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To not want to be the minority where I live?

(735 Posts)
Charlottehines Sat 12-Apr-14 09:18:10

It really saddens me that in parks and soft plays with my children, that I am in the minority and my children can't play with other children there as they all play together and obviously can't speak English.
I'm in no way racist, my husband is of mixed origin but I do find it incredibly sad that my children are growing up the minority especially when these other groups make no effort to integrate with other mums or the children.
Am I completely unreasonable to feel sad about this?

AndHarry Sat 12-Apr-14 09:19:36

IME children will play with other children whether they share a language and culture or not.

Coldlightofday Sat 12-Apr-14 09:21:14

Message withdrawn at poster's request.

angelos02 Sat 12-Apr-14 09:21:45


Charlottehines Sat 12-Apr-14 09:22:08

Well I wish that was the case as they certainly don't play with mine or any English children apart from hitting them occasionally sad

formerbabe Sat 12-Apr-14 09:22:23

Where do you live? I have lived in very mixed areas before and not encountered this problem.
I do find people of different nationalities tend to stick together quite a lot. I don't see a great deal of integretation amongst adults but children are much more open.

angelos02 Sat 12-Apr-14 09:24:29

If the parents aren't making every effort to teach their children English, they clearly aren't bothered about integrating. If they themselves can't speak English, how on earth are they able to work In the UK?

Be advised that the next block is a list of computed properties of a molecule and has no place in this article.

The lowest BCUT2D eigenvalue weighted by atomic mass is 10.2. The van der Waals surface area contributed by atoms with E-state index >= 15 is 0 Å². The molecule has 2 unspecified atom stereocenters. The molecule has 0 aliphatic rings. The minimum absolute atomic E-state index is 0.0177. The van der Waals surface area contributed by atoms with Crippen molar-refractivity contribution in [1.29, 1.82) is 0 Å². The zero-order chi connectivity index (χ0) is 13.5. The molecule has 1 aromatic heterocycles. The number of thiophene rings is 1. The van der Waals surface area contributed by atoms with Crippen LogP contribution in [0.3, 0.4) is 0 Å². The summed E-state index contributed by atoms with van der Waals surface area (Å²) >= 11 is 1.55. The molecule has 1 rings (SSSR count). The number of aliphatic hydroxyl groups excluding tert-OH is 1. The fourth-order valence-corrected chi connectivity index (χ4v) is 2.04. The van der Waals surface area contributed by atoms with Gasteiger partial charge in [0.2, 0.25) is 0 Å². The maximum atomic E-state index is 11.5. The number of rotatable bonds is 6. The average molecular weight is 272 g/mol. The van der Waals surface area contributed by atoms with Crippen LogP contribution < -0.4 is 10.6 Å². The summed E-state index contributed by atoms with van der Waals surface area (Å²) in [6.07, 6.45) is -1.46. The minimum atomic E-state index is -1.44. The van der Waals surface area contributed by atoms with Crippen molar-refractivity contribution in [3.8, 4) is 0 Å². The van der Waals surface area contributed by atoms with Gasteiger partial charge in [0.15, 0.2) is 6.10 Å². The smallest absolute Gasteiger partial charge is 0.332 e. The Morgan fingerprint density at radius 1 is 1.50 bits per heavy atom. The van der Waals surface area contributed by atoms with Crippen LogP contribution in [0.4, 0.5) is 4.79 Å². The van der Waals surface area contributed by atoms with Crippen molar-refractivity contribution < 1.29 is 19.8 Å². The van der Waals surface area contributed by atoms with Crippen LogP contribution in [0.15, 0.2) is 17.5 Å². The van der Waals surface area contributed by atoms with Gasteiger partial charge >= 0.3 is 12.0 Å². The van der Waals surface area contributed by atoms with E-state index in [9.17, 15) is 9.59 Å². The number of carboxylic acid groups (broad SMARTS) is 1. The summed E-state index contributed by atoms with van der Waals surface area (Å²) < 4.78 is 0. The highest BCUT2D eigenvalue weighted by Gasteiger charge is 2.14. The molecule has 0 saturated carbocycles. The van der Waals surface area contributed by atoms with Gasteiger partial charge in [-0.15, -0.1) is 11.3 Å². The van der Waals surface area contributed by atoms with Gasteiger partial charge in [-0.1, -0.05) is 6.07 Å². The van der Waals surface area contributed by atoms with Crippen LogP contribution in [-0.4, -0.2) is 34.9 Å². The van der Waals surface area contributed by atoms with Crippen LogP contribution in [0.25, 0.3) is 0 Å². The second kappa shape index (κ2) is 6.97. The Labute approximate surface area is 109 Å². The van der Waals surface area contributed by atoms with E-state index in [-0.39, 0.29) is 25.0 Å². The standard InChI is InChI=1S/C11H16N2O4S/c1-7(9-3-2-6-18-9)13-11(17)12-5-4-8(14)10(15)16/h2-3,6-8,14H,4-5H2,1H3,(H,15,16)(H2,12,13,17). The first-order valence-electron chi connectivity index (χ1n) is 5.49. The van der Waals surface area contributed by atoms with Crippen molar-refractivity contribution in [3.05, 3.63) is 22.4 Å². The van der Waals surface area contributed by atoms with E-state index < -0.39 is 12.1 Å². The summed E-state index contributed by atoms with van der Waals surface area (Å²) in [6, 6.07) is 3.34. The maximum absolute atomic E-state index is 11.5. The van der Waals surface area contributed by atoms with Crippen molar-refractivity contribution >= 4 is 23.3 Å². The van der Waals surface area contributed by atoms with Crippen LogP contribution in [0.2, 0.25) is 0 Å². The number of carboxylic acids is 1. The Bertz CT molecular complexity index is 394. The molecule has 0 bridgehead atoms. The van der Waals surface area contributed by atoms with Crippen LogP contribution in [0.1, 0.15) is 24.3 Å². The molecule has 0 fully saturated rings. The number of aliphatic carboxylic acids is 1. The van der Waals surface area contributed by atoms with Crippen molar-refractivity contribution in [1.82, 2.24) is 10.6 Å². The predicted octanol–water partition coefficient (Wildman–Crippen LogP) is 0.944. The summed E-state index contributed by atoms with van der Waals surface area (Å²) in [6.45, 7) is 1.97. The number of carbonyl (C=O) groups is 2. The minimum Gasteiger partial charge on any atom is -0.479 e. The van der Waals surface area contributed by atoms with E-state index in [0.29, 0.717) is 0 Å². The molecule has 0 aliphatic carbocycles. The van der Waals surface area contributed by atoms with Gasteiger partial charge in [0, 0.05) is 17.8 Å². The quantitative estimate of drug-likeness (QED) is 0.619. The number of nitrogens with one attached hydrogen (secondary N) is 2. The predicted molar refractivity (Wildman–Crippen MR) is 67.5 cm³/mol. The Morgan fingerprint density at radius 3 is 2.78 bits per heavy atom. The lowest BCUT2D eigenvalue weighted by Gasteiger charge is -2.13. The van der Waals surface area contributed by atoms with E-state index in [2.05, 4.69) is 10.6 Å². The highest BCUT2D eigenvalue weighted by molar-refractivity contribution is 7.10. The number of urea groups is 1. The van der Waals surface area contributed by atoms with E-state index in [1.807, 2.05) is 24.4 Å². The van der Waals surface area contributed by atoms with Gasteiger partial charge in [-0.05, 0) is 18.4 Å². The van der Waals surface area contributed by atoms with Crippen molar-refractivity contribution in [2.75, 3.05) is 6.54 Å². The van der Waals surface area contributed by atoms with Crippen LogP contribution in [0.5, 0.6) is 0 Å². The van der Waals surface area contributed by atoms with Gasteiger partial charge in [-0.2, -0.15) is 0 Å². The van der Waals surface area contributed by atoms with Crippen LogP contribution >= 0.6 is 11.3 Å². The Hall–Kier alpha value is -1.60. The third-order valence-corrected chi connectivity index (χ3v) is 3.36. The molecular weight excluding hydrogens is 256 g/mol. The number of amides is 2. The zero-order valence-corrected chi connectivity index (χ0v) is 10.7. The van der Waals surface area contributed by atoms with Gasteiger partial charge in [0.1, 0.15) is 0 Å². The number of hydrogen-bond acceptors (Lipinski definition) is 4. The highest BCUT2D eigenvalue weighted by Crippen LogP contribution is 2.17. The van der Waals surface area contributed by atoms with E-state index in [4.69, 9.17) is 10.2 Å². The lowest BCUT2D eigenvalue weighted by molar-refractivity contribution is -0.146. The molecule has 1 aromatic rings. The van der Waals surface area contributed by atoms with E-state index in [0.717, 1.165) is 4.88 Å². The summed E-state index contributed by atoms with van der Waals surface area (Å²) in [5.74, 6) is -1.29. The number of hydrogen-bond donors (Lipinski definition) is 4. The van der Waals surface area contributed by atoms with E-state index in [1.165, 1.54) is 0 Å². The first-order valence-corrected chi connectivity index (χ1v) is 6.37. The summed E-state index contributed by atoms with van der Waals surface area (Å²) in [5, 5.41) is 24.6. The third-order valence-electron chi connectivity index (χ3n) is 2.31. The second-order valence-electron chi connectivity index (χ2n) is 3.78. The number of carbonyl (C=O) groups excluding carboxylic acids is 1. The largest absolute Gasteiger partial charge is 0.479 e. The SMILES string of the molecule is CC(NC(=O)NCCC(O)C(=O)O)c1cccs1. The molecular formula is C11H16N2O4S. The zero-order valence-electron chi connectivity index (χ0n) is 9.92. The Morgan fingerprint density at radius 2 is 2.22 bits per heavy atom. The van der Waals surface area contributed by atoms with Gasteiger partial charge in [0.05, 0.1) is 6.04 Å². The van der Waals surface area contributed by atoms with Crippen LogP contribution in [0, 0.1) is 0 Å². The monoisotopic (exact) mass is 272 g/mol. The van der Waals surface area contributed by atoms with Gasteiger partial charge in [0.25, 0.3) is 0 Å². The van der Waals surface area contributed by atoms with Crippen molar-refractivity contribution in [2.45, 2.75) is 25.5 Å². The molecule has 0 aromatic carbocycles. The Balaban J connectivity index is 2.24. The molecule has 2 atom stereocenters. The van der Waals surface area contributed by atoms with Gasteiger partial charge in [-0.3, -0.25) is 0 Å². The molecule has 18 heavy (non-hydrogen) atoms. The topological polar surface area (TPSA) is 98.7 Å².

Charlottehines Sat 12-Apr-14 09:25:22

Sutton in Surrey
I'm seriously considering moving before they start school but I have no idea where won't have this problem as even down by the coast where my parents live its the same now

adsy Sat 12-Apr-14 09:25:41

If they themselves can't speak English, how on earth are they able to work In the UK?
herein lies the myth that all immigrants come here to work!

LingDiLong Sat 12-Apr-14 09:27:13

That does sound a very unusual situation. I've lived in various parts of the UK and never encountered anything like it. I'm very surprised you 'have no idea where won't have this problem'. I'd say the majority of the UK won't have this particular problem.

Charlottehines Sat 12-Apr-14 09:27:43

The ones I'm seeing obviously aren't at work as its midweek in the daytime ( I'm a stay at home mum )
I find it very difficult to deal with at times as when they hit other children / mine and I've had to address the mother I'm usually told to fuck off, they're kids let them get on with it, boys will be boys etc and no discipline whatsoever.

LingDiLong Sat 12-Apr-14 09:30:00

So they do speak English then?

formerbabe Sat 12-Apr-14 09:30:51

Op...I really don't understand your last post.

If it helps, a Polish child hit my son in the park, and his mum was very apologetic, told him off and now says hello to me when I see her around the area...and the boys played happily together.

angelos02 Sat 12-Apr-14 09:31:58

easy if they aren't in the UK to work, why are we allowing this to happen? I know there is talk of the government restricting access to benefits for a period of time when immigrants arrive in the UK. Good. Make it at least three years.

angelos02 Sat 12-Apr-14 09:33:48

That was for edsy. Damon autocorrect

softlysoftly Sat 12-Apr-14 09:35:09

Which is it? They can't speak English or they have a good enough grasp to know the old adage "Boys will be Boys"


Artandco Sat 12-Apr-14 09:35:13